Studying

Travelling

Besides living in Finland and Sweden Tove also lived abroad, for example in Paris, France. During her trips around the world she was influenced in her artistic work by various art styles.

In the 1970's Tove and her partner Tuulikki Pietilä travelled eight months around the world combining both work and leisure. The main contents of the trip was overseeing the worldwide revolution of the Moomins, writing new books and relaxing, trying to forget everything work-related.

Travelling was one of the vital things in Tove's life. During her trips she felt inspired and besides picking up on countless artistic influences she also got the opportunity to work in peace and harmony.

Travelling

Studio

In 1944 Tove moved to Ullanlinna, Helsinki to a turret studio. At first the apartment was in an horrible shape but Tove fell in love with it's potential and during the years made it her own. She lived there for many decades and finished many of her best known paintings there. The first Moomin story was also written in this studio home.

Studio

Career as a writer

Besides Moomin books Tove wrote 12 novels and short stories during her career. She has been praised as a commendable writer who used many different genres in her works like general prose, fairy tale, adventure story, fantasy, memoir and even dialogue-based type of narrative. The books for adults consist of human relationships but also the uncertainty and the relativity.

Although Tove is seen as a successful author because of her literary works she considered writing a hobby alongside making visual art. Numerous prizes and various credits meant very little to Tove when compared to the appreciation and approval of her family.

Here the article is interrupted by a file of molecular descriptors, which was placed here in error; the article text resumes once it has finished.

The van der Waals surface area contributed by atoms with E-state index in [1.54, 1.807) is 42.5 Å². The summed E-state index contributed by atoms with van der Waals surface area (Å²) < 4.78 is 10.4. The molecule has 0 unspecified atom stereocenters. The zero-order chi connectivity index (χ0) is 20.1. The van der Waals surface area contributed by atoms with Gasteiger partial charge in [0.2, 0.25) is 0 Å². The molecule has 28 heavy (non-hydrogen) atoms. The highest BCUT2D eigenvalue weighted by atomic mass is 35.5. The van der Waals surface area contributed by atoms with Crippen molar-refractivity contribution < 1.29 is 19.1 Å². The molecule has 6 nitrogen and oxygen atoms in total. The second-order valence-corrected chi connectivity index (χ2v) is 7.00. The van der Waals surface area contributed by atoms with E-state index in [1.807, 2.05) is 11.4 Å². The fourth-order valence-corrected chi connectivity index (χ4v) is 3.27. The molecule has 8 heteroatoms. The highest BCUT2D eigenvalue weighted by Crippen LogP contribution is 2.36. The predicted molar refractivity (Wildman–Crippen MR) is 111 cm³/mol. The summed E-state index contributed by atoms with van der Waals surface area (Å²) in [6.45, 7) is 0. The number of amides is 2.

Career as a writer

Career as a visual artist

As a visual artist Jansson was a multi-talent being able to use many different techniques and to follow different style trends. She created a variety of paintings, public works as well as graphics. Her starting point was always to present something real and concrete like landscapes, portraits and combinations.

In the beginning of 1940 Tove worked for the satirical magazine Garm as the head designer. During her career she drew about a hundred cover photos and hundreds of other drawings for Garm. In the magazine both bohemian artistic life and the everyday life during the war were presented by Jansson, however what she enjoyed most was drawing political cartoons.

Public works and other decorative paintings was an important part of Tove Jansson's art. Fresco at the Helsinki City Hall, murals at Aurora Children's Hospital in Helsinki and numerous murals in schools and kindergartens as well as the altarpiece at Teuva church are part of her most significant pieces of public art.

During her career Tove Jansson hosted several solo exhibitions and when comparing these exhibitions the development in her artistic style is evidently visible. Detailed combinations are slightly turned simplistic and even sort of abstract. The importance of travelling and the influence it had on Tove Jansson's artistic production can not be overemphasised. But even if she'd followed the international trends she wouldn't have wanted to copy them, since she always wanted to respect the tradition and the basic artistic values.

Career as a visual artist